ResearchBlogging.orgTomasi D, & Volkow ND (2011). Gender differences in brain functional connectivity density. Human brain mapping PMID: 21425398

A Stroke Of Good Fortune Cures OCD?

A 45 year old female teacher had a history of severe obsessive-compulsive disorder, along with other problems including ADHD. Her daughter, and many other people in her family, had suffered the same problems and in a few cases had Tourette's Syndrome.But all that changed - when she suffered a stroke. This is according to a brief case report from Drs. Diamond and Ondo of Texas:

[she] had a long history of constant intrusive and obsessive thoughts that interrupted her daily activities and sleep. She had constant unfounded fears that something bad would happen to her family and had persistent violent thoughts of using knives to harm family members. She would check the door locks up to 15 times a day. In addition to her OCD symptoms, she had ... inattention, poor concentration, and difficulty sitting still.
She had never been treated for the OCD, despite how it interfered with her life, because she feared losing her job as a teacher if she sought psychiatric help. But then...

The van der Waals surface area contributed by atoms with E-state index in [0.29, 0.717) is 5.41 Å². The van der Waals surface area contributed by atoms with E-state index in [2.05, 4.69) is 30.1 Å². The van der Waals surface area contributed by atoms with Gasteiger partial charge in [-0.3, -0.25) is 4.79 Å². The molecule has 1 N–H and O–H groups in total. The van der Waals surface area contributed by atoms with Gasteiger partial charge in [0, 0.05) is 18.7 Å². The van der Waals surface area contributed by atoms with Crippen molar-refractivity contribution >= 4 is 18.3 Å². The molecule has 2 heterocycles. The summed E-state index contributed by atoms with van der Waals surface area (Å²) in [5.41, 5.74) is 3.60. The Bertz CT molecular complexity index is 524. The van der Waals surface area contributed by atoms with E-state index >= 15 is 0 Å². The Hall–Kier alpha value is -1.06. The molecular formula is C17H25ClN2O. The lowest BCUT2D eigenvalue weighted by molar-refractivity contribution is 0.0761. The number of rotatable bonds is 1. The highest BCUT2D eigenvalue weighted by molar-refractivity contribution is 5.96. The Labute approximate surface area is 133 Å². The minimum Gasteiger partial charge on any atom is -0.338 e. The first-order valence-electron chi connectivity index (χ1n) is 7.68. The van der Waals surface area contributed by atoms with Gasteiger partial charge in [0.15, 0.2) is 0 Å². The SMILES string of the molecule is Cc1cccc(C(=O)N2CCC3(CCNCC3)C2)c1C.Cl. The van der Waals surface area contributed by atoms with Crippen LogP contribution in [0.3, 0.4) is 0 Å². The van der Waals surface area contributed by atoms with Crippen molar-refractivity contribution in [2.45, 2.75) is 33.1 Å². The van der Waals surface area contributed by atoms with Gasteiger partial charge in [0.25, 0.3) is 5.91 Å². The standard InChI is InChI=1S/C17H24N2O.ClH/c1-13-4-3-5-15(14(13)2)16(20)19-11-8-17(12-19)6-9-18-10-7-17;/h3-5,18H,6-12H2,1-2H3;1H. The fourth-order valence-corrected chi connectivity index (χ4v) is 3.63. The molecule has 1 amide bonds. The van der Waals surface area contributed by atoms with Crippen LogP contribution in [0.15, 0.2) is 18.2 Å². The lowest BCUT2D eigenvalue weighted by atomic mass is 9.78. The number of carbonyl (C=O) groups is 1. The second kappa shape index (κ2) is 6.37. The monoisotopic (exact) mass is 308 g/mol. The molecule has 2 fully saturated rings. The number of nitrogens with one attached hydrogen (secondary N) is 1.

Nine months before approaching us, she developed the acute onset of paresthesia [weird sensations] and weakness in the left upper extremity and face, associated with slurred speech. Initially, she was unable to lift her arm against gravity.
These are classic signs of a stroke, but it was a very mild one, because the symptoms only lasted a few minutes and were pretty much gone even before she arrived at the emergency room. She made a full recovery. More than a full recovery in fact:
Within weeks of her stroke, she realized that her obsessive and intrusive thoughts, fears, rituals, and impulsive behavior had completely resolved. In addition, there was some improvement in her temperament. There was no improvement in attention or concentration. Owing to her improvement in neuropsychiatric symptoms, she strongly felt that her stroke was beneficial. These benefits have persisted for 24 months.
Most medical case reports concern patients who died, or got really sick, in a particularly interesting fashion, but this one has a happy ending. Strokes can be devastating, of course, although people also make full recoveries - it all depends on the severity of the stroke, and whether they get prompt treatment.

There have been a few other cases of brain damage which brought unexpectedly beneficial effects. In Vietnam veterans, for example, people with damage to the vmPFC due to combat trauma seemed to be protected from depression.

Whether the stroke really cured her, or whether it was some kind of psychological "placebo" effect, we'll never know. It's hard to see why a stroke would have a placebo effect, but on the other hand, an MRI scan revealed that the stroke occured in an area of the brain - the right frontoparietal cortex - which is fairly low down on the list of "OCD-ish" areas.